Planning the Spontaneous

It's more than just a blueprint.

Work || Academic

Posted by Robert Chow on 16/11/2009

So I went into university today, just to say hi to all my friends, and what not, and I managed to get dragged into the Advanced Graphics lecture they had.  And I have to say, I did find it all very interesting.

Although I’m pretty much doing just OpenGL at IGI for now on the graphics side, there is no theory based around the work I am doing.  We (I say that, as if I’m taking the course, but I’m blatently not) learnt about surface reflectance, and 3 different models used to calculate how light interact with a particular object.

Without going into too much detail (because I can’t):

Bidirectional Reflectance Distribution Funtcion: simple reflection from a surface

Bidirectional Surface Scattering Reflectance Distribution Function: subsurface scattering for translucent materials

Bidirectional Texture Function: to simulate self-shadowing/scattering

Very interesting, and very theoretical.

But that’s the problem.

The majority of academic material learnt during university, college, or school, doesn’t become relevant in the working world, unless you are doing, for example, a job such as research.  You don’t need to know the theory, you just need to know how to apply and use it, and the majority of the time, it’s already done for you.

Take OpenGL for example.  I can’t say I’m an expert at OpenGL, and I don’t think I ever will be.  But in this context of theories, OpenGL takes in parameters to describe the light model.  All the theory I learnt during university,  I don’t need to know, for OpenGL does all of it for me – all I need to know is how to use the interface to create the model.  And this annoys me sometimes.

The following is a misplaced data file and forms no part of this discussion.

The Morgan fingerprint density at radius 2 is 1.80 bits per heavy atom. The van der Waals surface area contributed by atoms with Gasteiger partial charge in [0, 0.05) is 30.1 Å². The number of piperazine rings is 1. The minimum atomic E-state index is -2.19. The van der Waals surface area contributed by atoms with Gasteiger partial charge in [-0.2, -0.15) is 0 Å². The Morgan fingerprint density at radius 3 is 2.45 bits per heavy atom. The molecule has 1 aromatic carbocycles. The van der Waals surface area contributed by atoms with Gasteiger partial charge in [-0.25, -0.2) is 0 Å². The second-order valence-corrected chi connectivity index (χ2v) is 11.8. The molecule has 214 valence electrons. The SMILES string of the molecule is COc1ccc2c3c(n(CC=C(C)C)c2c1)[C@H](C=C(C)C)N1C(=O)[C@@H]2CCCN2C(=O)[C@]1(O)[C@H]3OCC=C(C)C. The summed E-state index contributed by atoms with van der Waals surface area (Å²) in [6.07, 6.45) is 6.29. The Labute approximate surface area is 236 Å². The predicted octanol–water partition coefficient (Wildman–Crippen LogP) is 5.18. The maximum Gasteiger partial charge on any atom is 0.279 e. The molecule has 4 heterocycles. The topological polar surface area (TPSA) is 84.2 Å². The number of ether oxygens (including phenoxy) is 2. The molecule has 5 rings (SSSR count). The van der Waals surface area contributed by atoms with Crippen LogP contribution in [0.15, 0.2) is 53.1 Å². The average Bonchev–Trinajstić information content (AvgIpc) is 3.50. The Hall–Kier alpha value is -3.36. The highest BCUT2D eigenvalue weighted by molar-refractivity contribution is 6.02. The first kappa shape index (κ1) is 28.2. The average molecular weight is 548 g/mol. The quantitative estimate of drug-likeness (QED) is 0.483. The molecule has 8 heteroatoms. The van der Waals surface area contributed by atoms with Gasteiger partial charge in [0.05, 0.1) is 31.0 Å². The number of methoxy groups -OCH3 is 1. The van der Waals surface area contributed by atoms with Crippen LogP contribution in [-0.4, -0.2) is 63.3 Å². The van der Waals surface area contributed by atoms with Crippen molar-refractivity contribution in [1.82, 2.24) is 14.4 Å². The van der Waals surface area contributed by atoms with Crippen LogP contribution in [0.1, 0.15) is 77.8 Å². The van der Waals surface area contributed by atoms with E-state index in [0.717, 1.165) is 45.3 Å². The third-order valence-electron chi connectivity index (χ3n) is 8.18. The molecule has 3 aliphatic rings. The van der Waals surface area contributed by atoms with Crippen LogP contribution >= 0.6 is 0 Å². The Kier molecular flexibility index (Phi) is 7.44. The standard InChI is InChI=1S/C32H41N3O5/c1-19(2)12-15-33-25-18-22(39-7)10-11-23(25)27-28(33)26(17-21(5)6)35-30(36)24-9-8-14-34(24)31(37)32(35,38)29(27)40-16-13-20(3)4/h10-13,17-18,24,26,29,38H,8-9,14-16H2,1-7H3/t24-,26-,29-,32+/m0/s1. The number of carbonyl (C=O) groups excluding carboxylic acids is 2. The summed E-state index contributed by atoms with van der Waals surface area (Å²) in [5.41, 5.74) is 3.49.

A lot of stuff I learn at university will be very irrelevant when I come to work in a job.  Of what I learn, a lot will be interesting.  Also, a lot, not so.

And I’ve been battling with myself on whether or not to take a PhD after I graduate.  The University of Manchester, School of Computer Science offer very good scholarships for PhDs, and at this current climate in the economic situation, it might definately be something worth considering.  And maybe doing some research into graphics might be rather ideal for myself.  Okay, I can use that research to create a graphical program that uses the theories of my research, but then where does it go from there?  It may be taught in other universities, but the students don’t actually need to know how it’s done – it’s already been done for them.  Like every argument, there’s always a for and an against.

There’s a PhD open day a week next Wednesday – although it’s for entry in September 2010, I guess it wouldn’t hurt to keep my options open.

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One Response to “Work || Academic”

  1. Anthony Jones said

    Take a look at today’s programmable pipelines. Then you’ll start to see where all this theory becomes practical. With a programmable pipeline, you replace the fixed function pipeline (the OpenGL black box you use at work) with your own functionality. Subsurface scattering, self-shadowing, and many, many more effects are supported this way. So this academic stuff is all useful… well, in theory at least. 🙂

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